UN adopts tough resolution on Syria

The UN General Assembly has voted in favor of a non-binding resolution on Syria pushed by several Arab states. Before the vote, Russia announced that it would not support the resolution, calling it unbalanced.

The bill was passed with 133 votes in favor, 12 against, and 31 abstentions.

­The resolution, authored by Saudi Arabia and actively supported by Egypt and Bahrain, demands that President Bashar al-Assad transfer power to a transitional government and that the Syrian Army ceases tank and helicopter attacks against rebel forces.

It also demands that Syria refrain from using chemical and biological weapons. This clause comes after a recent announcement from Damascus alleging that Syria possessed chemical weapons, and would not hesitate to use them against an invading army.

The General Assembly denounced the Syrian crackdown on rebel forces while criticizing the Security Council’s inaction.

During the session in New York, Secretary General Ban Ki-Moon said the Syrian conflict had become a “proxy war,” and called on both opposition and rebel forces to end the violence.

"The acts of brutality that are being reported may constitute crimes against humanity or war crimes," he said.

Syrian envoy Bashar Jaafari noted that countries supporting the resolution, specifically Saudi Arabia and Qatar, were not exactly edenic oases of human rights.

The decision on the resolution came after the resignation of UN envoy Kofi Annan and the failure of his six-point peace plan.

The resolution will not be legally binding, as all General Assembly resolutions are advisory. Passage of the bill may nonetheless have a serious impact on the political climate surrounding Syria, paving the way for the possibility of sanctions.

The vote had originally been scheduled for Thursday morning, but was postponed until Friday.

Moscow voted against the resolution.

It [the resolution] is extremely one-sided and was written as if there was no armed opposition at all,” Russia’s UN ambassador Vitaly Churkin said. He also stressed that a number of clauses, such as the one that criticizes the Security Council, were something Russia could not agree to. 

Churkin also noted that putting a resolution on Syria to vote in the General Assembly “was inappropriate” and “contravened the UN Charter,” as the issue was already being discussed in the Security Council.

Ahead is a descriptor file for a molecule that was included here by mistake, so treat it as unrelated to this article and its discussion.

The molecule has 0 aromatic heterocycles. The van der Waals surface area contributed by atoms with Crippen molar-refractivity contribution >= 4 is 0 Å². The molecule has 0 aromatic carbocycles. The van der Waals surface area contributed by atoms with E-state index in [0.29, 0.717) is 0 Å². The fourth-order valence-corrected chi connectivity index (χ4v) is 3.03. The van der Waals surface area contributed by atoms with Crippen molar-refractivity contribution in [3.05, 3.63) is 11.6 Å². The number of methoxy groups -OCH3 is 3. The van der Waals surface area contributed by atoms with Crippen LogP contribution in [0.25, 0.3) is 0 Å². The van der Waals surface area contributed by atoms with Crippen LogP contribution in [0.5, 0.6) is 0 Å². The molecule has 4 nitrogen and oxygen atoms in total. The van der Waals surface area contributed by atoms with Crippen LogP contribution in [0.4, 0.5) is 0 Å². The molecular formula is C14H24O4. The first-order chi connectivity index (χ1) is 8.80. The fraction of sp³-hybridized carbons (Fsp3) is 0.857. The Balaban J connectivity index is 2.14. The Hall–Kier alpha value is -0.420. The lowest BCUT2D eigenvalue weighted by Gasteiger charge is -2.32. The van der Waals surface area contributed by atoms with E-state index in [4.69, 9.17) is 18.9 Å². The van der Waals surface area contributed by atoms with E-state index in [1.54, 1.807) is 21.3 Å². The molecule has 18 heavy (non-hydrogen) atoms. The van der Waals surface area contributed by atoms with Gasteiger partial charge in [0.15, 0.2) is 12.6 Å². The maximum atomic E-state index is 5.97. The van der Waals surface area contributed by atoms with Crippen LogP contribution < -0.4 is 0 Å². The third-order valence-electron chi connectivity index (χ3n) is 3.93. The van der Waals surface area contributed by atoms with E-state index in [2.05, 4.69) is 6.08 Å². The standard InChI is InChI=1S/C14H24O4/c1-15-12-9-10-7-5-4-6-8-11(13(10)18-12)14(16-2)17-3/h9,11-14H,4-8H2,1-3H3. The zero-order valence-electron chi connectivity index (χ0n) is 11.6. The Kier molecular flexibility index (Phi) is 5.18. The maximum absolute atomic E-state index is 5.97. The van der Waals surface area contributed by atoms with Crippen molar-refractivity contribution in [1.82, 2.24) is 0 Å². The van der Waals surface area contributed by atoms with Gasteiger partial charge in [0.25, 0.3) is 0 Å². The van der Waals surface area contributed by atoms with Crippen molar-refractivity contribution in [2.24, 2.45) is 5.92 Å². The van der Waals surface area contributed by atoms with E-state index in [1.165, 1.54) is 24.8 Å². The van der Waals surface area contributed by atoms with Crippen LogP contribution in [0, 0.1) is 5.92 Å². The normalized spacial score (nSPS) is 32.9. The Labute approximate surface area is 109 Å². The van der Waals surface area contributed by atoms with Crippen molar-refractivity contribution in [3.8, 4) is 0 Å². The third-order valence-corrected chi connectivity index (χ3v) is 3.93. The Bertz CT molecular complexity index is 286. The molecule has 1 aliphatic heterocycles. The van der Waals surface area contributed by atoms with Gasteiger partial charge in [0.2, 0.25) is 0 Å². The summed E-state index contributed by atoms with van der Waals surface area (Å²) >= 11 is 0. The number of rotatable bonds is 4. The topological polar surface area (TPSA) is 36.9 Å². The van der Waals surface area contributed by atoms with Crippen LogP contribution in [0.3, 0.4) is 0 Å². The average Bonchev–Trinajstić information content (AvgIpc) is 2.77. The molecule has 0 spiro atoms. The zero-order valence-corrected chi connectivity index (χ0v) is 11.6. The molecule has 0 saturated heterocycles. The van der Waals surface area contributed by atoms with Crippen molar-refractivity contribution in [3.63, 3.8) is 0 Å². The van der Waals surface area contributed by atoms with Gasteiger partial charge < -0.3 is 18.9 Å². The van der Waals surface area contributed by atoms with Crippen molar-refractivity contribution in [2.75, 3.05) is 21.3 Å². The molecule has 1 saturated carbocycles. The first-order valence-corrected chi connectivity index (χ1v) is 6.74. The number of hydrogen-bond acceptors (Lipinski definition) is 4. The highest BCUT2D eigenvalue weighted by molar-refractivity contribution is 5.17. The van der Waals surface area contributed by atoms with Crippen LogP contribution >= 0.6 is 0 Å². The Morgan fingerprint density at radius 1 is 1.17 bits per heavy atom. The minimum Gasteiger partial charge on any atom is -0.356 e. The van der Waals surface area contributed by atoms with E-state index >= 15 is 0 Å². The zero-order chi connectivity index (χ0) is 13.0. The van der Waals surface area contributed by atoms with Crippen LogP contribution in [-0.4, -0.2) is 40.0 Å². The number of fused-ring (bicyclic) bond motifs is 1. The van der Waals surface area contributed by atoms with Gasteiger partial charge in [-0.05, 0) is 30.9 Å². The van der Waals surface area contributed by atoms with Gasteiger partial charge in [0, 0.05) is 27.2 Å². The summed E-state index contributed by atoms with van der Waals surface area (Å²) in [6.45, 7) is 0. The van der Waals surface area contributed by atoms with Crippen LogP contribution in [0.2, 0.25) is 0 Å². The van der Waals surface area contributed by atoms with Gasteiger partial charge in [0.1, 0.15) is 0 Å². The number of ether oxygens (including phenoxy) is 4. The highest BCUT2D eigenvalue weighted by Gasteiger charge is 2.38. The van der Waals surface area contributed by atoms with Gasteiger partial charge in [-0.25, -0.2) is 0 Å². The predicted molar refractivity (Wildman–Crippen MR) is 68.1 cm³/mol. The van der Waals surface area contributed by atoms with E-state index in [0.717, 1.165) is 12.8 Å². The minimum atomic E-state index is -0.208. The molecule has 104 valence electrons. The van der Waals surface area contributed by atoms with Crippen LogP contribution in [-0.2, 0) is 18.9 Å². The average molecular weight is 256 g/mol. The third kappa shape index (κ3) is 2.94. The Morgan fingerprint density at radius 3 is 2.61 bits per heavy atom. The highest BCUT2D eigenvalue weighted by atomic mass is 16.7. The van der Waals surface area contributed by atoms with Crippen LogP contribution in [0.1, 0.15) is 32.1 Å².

Russia and China have vetoed three separate Security Council resolutions on Syria. In each case, both countries claimed the bills were unbalanced.

‘The struggle for Aleppo and Damascus’  

On the ground in Syria, the battle for Aleppo rages on.

Rebels said the main fighting was taking place in the neighborhood of Saleheddine, where they estimated 20 civilians had been killed. Others claimed they managed to capture a major police station, taking several officers hostage, and seizing weapons and ammunitions.

In the capital Damascus, government troops also clashed with rebels in the neighborhood of Tadamon.

Activists and witnesses told Reuters that most of the city was under the control of the government by early evening.

The Army has been trying to enter Tadamon for more than a week, but has been continuously held back by rebel resistance.

‘Western non-lethal support’  

As opposition and government forces continue to clash, each side is receiving pledges of loyalty from nations supporting their respective causes.

Syria’s Deputy Prime Minister Qadri Jamil told AP that the country has asked for a Russian loan to replenish its hard currency reserves, which have been depleted by an international embargo on Syrian exports.

He said Damascus also wants to get diesel oil and other oil products from Russia in exchange for crude supplies.

Russian officials have confirmed talks in Moscow, but have not indicated whether Moscow has agreed to provide Syria with oil or a loan.

Conflicting media reports were released, suggesting the possibility of Russian transports calling at the Syrian port of Tartus, but Russia’s Ministry of Defense says its three ships in the area have no plan to do so, unless the ships’ mission is extended.

Meanwhile, Britain has vowed its loyalty to the opposition, by promising to increase its “non-lethal” support to the Syrian rebels.

An EU arms embargo prevents any nation from providing arms to any party in the Syrian conflict, but that isn’t stopping the UK from showing support in other ways.

In a statement, UK Foreign Secretary William Hague said,“We will, over the coming weeks, increase our practical but non-lethal support. We have helped [the opposition] with communications and matters of that kind, and we will help them more."

According to reports, Washington has also recently reaffirmed its commitment to the Syrian opposition.

A US government source told Reuters that President Barack Obama has signed a secret order allowing the CIA and other American agencies to support the Syrian rebels.

Obama reportedly gave the order earlier this year.